In an article for Techcrunch.com, Ben Dickson writes, "A simple application of the blockchain paradigm to the supply chain would be to register the transfer of goods on the ledger as transactions that would identify the parties involved, as well as the price, date, location, quality and state of the product and any other information that would be relevant to managing the supply chain."

Products would be tagged or marked in such a way that they can be identified at each point along its distribution network and recorded in the blockchain. All vendors would have access to the distribution record, ensuring transparency and trust is established by the decentralized nature of the blockchain; no single authority has control of all the information recorded about a given item. Locating unreliable vendors, investigating incidents, ensuring accountability, and many other supply chain management issues are potentially mitigated with blockchain use.
Food TracabilitySimilar to supply chain management, blockchain technology holds promise in food traceability as well. According to Roger Aitken in his article for Forbes.com, titled IBM & Walmart Launching Blockchain Food Safety Alliance In China With Fortune 500's JD.com, "During a pilot program conducted with Walmart, testing found that by applying blockchain to trace food cut the time it took to trace a package of mangoes from the farm to the store to just two seconds - from days or weeks." He later writes, "Traditionally this has been challenging due to complex and fragmented data sharing systems that are often paper-based and can be error-prone."

This could reduce the cost of shipping and also improve product safety. Finding the source of an e-coli outbreak, for example, would be greatly expedited
HealthcarePatient records often do not carry through the many different medical systems a patient may need. At best, this can cause delays in treatment, and at its worst, this problem may result in the patient not receiving the treatment needed, or even the wrong treatment may be given. In 2016, the Wall Street Journal reported that researchers had found medical errors to be the third leading cause of death in the United States.

Blockchain technology is being employed to address this significant issue. Randy Bean writes for Forbes, "Blockchain offers the possibility of creating a reliable place to track the changes across systems in a manner that gets around many of the concerns associated with data integration between proprietary systems. In effect, blockchain becomes the unifying glue that holds together a highly fragmented healthcare record."

There are many hurdles to overcome in employing this new technology. Disparate systems need to be modified to communicate in a standard that has yet to be fully developed, and established paradigms change slowly, especially if there is money to be made keeping things as they are. Nevertheless, the advantages of blockchain use in handling patient data are clear, and efforts are underway to adopt this technology.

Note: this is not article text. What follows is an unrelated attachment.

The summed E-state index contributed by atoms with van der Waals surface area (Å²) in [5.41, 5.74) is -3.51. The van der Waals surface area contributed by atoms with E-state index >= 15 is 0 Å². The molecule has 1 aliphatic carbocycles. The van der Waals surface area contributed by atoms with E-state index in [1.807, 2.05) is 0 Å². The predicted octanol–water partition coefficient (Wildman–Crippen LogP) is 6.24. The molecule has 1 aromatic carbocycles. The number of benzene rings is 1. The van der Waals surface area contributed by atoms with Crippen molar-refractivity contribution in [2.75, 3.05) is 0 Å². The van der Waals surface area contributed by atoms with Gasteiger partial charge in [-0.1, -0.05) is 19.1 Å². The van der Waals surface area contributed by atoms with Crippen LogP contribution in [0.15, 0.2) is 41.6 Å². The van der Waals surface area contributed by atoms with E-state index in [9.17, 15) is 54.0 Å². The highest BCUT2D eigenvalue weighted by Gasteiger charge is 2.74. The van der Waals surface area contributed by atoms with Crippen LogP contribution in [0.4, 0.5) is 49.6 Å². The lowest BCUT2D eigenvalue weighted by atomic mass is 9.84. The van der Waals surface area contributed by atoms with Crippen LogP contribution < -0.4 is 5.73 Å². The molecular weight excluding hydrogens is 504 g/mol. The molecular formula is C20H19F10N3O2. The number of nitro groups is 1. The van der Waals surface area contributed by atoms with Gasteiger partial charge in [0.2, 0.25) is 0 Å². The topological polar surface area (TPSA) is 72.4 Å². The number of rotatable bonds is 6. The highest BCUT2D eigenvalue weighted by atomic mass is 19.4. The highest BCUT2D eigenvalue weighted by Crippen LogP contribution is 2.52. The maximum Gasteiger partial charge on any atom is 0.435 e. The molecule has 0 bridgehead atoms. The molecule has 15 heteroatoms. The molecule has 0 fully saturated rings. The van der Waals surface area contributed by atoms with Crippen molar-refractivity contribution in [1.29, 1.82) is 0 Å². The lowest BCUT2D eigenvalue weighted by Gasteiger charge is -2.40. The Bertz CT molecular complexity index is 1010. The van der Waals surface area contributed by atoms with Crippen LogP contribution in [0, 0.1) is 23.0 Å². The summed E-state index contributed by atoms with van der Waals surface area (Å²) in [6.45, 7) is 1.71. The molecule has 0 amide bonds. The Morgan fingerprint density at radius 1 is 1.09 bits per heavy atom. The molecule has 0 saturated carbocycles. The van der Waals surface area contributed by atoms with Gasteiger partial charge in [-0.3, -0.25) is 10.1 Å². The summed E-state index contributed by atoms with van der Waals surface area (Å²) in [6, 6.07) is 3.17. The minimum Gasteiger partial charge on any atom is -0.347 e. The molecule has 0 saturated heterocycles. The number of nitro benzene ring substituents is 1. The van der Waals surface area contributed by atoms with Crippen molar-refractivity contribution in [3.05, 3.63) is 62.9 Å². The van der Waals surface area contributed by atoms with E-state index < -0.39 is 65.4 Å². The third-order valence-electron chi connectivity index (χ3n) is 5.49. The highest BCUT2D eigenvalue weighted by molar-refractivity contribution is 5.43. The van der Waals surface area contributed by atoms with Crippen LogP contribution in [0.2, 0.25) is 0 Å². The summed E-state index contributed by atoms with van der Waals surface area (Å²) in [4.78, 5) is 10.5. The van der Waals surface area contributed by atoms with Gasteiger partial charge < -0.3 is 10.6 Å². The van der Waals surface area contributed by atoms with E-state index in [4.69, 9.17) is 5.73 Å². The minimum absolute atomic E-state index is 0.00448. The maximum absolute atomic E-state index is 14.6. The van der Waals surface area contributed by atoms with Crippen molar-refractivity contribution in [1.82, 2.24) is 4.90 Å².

VotingIn March of this year, Sierra Leone ran the first public election using blockchain technology. Well, sort of. Actually, voters in the election used traditional paper ballots to cast their votes. Representatives for Agora, the company that developed the blockchain voting technology used, were shown the cast ballots at several polling stations, and the representatives recorded those votes in their proprietary blockchain.

This was intended as a sort of proof of concept. Agora hopes that one day soon, voters will be able to use their personal devices to cast their votes directly into the Agora blockchain voting system. In his article for FastCompany, Steve Melendez notes, "ballots would be anonymized, encrypted and submitted to Agora’s network, using mathematical functions that would let auditors confirm individual votes were preserved without being able to detect how [specific] people voted, according to an Agora white paper." There is still much to be worked out, not the least of which is how to deal with malicious software that may reside on a voter's device or DDoS attacks, but the technology holds promise.

These are just a few of the many uses of blockchain technology in development today. Many corporations are beginning to invest heavily in blockchain technology services, including IBM, Microsoft, Oracle, Amazon, Google, JP Morgan Chase, and Bank of America to name a few.  As the many advantages of blockchain technology become increasingly clear, manufacturers and technology professionals in many disciplines are leveraging the technology to improve efficiencies, add transparency and trust, increase reliability, and enhance security. This technology is still in its infancy and just like the Internet and the World Wide Web, the early days of the technology may only hint at what is to come.

Stay tuned for our next article that will focus on how we may test the technology. It’s had a few major fails in the headlines – how can we ensure this doesn’t happen?